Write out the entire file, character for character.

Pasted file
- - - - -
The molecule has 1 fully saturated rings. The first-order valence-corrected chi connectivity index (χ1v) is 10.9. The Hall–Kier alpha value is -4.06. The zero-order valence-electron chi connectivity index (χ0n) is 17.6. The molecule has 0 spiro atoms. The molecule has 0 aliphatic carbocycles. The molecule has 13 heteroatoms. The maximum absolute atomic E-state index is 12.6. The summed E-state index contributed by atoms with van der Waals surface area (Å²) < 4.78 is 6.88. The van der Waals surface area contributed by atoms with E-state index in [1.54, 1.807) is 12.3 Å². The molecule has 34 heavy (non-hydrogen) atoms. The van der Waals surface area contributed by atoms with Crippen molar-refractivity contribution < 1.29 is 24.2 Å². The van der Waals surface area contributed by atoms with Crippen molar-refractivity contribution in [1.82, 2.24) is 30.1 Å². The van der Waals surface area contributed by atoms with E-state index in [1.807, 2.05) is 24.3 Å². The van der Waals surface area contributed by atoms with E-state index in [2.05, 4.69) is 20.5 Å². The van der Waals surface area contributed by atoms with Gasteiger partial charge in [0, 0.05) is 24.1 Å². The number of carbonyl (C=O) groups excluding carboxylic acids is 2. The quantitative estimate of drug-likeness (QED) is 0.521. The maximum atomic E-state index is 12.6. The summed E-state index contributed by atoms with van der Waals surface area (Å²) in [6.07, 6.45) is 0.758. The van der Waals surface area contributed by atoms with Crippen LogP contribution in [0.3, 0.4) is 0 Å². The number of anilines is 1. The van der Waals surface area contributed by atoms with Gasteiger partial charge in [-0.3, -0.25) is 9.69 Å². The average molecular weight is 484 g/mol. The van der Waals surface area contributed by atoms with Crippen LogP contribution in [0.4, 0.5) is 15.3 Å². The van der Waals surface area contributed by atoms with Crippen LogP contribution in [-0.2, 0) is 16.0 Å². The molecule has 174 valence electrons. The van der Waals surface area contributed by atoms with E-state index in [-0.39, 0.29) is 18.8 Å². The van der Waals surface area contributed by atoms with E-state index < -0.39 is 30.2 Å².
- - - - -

The molecule has 1 fully saturated rings. The first-order valence-corrected chi connectivity index (χ1v) is 10.9. The Hall–Kier alpha value is -4.06. The zero-order valence-electron chi connectivity index (χ0n) is 17.6. The molecule has 0 spiro atoms. The molecule has 0 aliphatic carbocycles. The molecule has 13 heteroatoms. The maximum absolute atomic E-state index is 12.6. The summed E-state index contributed by atoms with van der Waals surface area (Å²) < 4.78 is 6.88. The van der Waals surface area contributed by atoms with E-state index in [1.54, 1.807) is 12.3 Å². The molecule has 34 heavy (non-hydrogen) atoms. The van der Waals surface area contributed by atoms with Crippen molar-refractivity contribution < 1.29 is 24.2 Å². The van der Waals surface area contributed by atoms with Crippen molar-refractivity contribution in [1.82, 2.24) is 30.1 Å². The van der Waals surface area contributed by atoms with E-state index in [1.807, 2.05) is 24.3 Å². The van der Waals surface area contributed by atoms with E-state index in [2.05, 4.69) is 20.5 Å². The van der Waals surface area contributed by atoms with Gasteiger partial charge in [0, 0.05) is 24.1 Å². The number of carbonyl (C=O) groups excluding carboxylic acids is 2. The quantitative estimate of drug-likeness (QED) is 0.521. The maximum atomic E-state index is 12.6. The summed E-state index contributed by atoms with van der Waals surface area (Å²) in [6.07, 6.45) is 0.758. The van der Waals surface area contributed by atoms with Crippen LogP contribution in [0.3, 0.4) is 0 Å². The number of anilines is 1. The van der Waals surface area contributed by atoms with Gasteiger partial charge in [-0.3, -0.25) is 9.69 Å². The average molecular weight is 484 g/mol. The van der Waals surface area contributed by atoms with Crippen LogP contribution in [0.4, 0.5) is 15.3 Å². The van der Waals surface area contributed by atoms with Crippen LogP contribution in [-0.2, 0) is 16.0 Å². The molecule has 174 valence electrons. The van der Waals surface area contributed by atoms with E-state index in [-0.39, 0.29) is 18.8 Å². The van der Waals surface area contributed by atoms with E-state index < -0.39 is 30.2 Å².